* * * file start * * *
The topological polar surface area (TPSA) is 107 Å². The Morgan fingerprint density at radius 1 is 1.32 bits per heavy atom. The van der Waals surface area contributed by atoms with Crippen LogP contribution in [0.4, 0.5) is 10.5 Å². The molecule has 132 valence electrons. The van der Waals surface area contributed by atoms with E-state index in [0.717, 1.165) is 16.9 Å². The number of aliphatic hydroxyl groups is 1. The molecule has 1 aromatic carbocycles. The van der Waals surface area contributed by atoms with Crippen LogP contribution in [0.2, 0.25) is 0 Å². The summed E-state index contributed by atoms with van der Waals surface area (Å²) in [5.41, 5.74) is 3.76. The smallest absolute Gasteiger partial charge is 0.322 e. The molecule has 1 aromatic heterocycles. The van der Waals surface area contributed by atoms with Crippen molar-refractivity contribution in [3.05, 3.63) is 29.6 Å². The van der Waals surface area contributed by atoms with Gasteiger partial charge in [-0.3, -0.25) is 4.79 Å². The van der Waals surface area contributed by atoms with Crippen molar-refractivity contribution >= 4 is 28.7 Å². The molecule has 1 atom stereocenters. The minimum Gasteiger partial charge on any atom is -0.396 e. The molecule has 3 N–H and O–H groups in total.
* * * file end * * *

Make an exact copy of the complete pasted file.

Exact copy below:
The topological polar surface area (TPSA) is 107 Å². The Morgan fingerprint density at radius 1 is 1.32 bits per heavy atom. The van der Waals surface area contributed by atoms with Crippen LogP contribution in [0.4, 0.5) is 10.5 Å². The molecule has 132 valence electrons. The van der Waals surface area contributed by atoms with E-state index in [0.717, 1.165) is 16.9 Å². The number of aliphatic hydroxyl groups is 1. The molecule has 1 aromatic carbocycles. The van der Waals surface area contributed by atoms with Crippen LogP contribution in [0.2, 0.25) is 0 Å². The summed E-state index contributed by atoms with van der Waals surface area (Å²) in [5.41, 5.74) is 3.76. The smallest absolute Gasteiger partial charge is 0.322 e. The molecule has 1 aromatic heterocycles. The van der Waals surface area contributed by atoms with Crippen molar-refractivity contribution in [3.05, 3.63) is 29.6 Å². The van der Waals surface area contributed by atoms with Gasteiger partial charge in [-0.3, -0.25) is 4.79 Å². The van der Waals surface area contributed by atoms with Crippen molar-refractivity contribution >= 4 is 28.7 Å². The molecule has 1 atom stereocenters. The minimum Gasteiger partial charge on any atom is -0.396 e. The molecule has 3 N–H and O–H groups in total.